JERUSALEM - Israel boosted security and barred Palestinians from entering from the occupied West Bank or the Gaza Strip ahead of the Jewish Yom Kippur holiday that begins on Tuesday evening.

Thousands of Jews visit the Western Wall in east Jerusalem’s Old City around Yom Kippur, or Day of Atonement, which ends on Wednesday evening.

The same occurred for last week’s Rosh Hashanah holiday and will take place again for next week’s Sukkot festival.

Last year’s holiday period led to clashes and marked the start of an upsurge in Palestinian gun, knife and car-ramming attacks. Israeli security forces are on especially high alert following a Palestinian gun attack in Jerusalem on Sunday that killed two people.

More than 3,000 police are being deployed in the city for the holiday.

On Monday night, tens of thousands of Jews crowded into the square around the Western Wall, police spokesman Micky Rosenfeld said.

Prayers led by Israel’s two chief rabbis began shortly after midnight and continued until sunset for some worshippers, in one of the largest Jewish ceremonies of the year.

Moshe Cohen, a 19-year-old from Jerusalem, said the ceremony was among the most important days in the Jewish calendar. “You pray and you get free (of) all the bad things you do,” he told AFP. “You feel connected to God.”

Cohen said he felt the number of faithful was roughly similar to last year. Rosenfeld did not provide a specific figure. Many Palestinian shops in the Old City remained closed.

Near the Lions’ Gate entry to the Old City, used by many Palestinians, Israeli forces erected a temporary barrier stopping cars from going further.

Closures of the Palestinian territories are often put in place for major Jewish holidays.

The closure in place Tuesday and Wednesday applies only to Palestinians and not the roughly 400,000 Israeli settlers who live in the West Bank.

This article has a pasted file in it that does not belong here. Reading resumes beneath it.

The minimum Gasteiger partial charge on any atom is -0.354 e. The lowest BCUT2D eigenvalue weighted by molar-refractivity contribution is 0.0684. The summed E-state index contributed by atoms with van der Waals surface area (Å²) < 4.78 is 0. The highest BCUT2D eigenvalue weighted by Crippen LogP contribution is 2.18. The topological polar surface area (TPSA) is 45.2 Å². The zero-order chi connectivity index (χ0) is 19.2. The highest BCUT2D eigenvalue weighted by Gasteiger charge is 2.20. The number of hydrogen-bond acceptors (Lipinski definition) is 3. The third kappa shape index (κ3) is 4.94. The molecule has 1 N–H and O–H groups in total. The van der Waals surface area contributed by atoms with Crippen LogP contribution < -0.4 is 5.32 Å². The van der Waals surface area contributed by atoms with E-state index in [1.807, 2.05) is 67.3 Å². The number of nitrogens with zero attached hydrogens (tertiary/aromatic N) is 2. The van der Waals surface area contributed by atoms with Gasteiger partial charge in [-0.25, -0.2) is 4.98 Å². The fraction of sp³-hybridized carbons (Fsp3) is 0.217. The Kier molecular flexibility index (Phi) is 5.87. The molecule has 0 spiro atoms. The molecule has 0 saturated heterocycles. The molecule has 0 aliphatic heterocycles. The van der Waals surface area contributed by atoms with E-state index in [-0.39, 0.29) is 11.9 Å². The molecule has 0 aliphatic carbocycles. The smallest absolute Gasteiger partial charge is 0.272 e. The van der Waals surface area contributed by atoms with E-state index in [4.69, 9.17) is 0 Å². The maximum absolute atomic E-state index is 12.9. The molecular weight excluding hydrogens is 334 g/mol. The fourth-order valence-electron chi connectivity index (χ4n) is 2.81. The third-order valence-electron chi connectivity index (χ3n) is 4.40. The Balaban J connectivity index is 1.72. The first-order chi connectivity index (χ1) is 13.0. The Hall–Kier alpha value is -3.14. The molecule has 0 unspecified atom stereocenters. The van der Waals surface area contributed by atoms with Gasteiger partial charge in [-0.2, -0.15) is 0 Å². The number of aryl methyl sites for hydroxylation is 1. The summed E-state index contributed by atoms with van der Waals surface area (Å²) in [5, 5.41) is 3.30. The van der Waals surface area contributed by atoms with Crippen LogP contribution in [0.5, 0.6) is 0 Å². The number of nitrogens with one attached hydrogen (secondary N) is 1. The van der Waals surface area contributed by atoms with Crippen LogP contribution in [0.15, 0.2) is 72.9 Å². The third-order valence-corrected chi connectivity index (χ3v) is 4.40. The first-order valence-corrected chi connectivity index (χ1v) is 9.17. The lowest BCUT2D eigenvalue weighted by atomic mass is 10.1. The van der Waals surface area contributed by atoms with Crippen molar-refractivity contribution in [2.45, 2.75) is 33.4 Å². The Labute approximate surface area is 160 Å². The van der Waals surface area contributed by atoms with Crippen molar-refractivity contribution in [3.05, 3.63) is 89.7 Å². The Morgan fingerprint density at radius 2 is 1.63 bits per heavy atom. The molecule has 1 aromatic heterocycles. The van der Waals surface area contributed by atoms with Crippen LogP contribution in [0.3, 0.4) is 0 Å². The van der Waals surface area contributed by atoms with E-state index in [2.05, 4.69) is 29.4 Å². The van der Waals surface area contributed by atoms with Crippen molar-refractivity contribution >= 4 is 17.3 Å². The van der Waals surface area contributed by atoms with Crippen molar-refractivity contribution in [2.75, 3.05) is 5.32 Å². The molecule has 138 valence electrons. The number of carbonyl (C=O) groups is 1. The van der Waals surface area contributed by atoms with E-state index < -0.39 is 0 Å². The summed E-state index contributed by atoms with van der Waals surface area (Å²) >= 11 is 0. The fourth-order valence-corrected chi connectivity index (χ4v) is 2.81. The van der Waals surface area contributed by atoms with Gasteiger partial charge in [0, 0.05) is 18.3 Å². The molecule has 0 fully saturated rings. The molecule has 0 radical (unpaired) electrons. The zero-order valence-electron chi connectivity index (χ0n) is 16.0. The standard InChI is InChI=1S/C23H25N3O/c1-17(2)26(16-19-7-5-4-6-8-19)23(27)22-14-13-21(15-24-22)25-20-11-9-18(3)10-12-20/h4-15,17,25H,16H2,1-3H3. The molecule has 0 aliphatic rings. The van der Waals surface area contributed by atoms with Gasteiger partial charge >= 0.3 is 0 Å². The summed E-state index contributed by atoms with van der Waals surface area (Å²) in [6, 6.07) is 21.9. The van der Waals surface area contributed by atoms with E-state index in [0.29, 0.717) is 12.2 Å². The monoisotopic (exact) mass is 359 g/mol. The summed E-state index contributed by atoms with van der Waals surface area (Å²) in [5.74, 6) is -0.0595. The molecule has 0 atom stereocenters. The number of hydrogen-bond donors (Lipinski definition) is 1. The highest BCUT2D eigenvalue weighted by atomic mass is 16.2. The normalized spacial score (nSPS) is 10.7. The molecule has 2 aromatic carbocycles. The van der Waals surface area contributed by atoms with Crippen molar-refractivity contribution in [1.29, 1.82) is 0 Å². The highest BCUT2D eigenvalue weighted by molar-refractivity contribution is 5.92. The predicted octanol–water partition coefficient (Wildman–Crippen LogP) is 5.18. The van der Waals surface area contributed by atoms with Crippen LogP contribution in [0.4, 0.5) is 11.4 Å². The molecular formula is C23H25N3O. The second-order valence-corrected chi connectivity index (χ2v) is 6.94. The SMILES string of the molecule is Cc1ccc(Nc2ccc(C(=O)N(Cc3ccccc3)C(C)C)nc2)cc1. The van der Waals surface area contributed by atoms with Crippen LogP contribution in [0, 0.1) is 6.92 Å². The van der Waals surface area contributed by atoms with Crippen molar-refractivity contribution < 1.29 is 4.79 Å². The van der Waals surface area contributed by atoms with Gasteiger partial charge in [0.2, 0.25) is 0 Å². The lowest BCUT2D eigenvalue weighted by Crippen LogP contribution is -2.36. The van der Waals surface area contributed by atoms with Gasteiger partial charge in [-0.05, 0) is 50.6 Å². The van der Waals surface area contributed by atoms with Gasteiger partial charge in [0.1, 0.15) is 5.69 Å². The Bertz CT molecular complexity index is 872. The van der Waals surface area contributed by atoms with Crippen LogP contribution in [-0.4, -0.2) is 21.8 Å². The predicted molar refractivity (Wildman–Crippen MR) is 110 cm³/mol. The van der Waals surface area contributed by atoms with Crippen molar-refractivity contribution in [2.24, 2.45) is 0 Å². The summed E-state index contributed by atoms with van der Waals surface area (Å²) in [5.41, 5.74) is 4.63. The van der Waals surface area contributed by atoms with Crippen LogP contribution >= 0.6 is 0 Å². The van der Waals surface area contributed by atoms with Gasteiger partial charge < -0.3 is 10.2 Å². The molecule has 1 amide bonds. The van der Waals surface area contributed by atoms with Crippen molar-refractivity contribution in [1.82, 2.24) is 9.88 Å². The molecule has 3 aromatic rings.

The Gaza Strip is always under an Israeli blockade, though some crossings are usually allowed for work or medical purposes.

Humanitarian and urgent medical cases will be allowed through during the holiday despite the closure, the army said.

Beyond visits to the Western Wall, the holidays also see an increased number of Jewish visitors to the adjacent Al-Aqsa mosque compound.

The site is holy to both Muslims and Jews, who refer to it as the Temple Mount. It is central to the Israeli-Palestinian conflict, with Palestinians fearing that Israel may one day seek to assert further control over it. It is located in east Jerusalem, occupied by Israel in 1967 and later annexed.

On Sunday, a 39-year-old Palestinian who saw himself as a protector of Al-Aqsa went on a shooting spree in Jerusalem, killing two Israelis.

The attacker, Misbah Abu Sbeih, who was reportedly scheduled to begin a prison term on the same day, was killed by police after he fled into an east Jerusalem neighbourhood.

Hamas welcomed the attack and said Abu Sbeih was a member, but did not claim responsibility for it.

Overnight the army sealed off a sweet shop owned by members of his family, saying it was affiliated with Hamas, police said.

Meanwhile, Israeli authorities announced they had arrested a Palestinian, Mohamed Joulani, last month on suspicion of planning a suicide attack on a bus in Pisgat Zeev, an Israeli settlement in east Jerusalem, on behalf of Hamas.

In addition, the army said it had demolished the West Bank home of a Palestinian sentenced to life in prison for the shooting deaths of an Israeli couple in front of their children a year ago.

The home of Amjad Aliwi, an apartment on the third floor of a building in the West Bank city of Nablus, was destroyed overnight with explosives, Palestinian police said.

The Israeli army says Aliwi was part of a Hamas cell responsible for planning and carrying out the October 1, 2015 attack on the settler couple in the West Bank.

The army also accused him of buying the gun that was used to kill them. Israel regularly demolishes the homes of attackers in a bid to deter violence.

Palestinians and human rights groups say the measure amounts to collective punishment since family members are forced to suffer for the acts of others.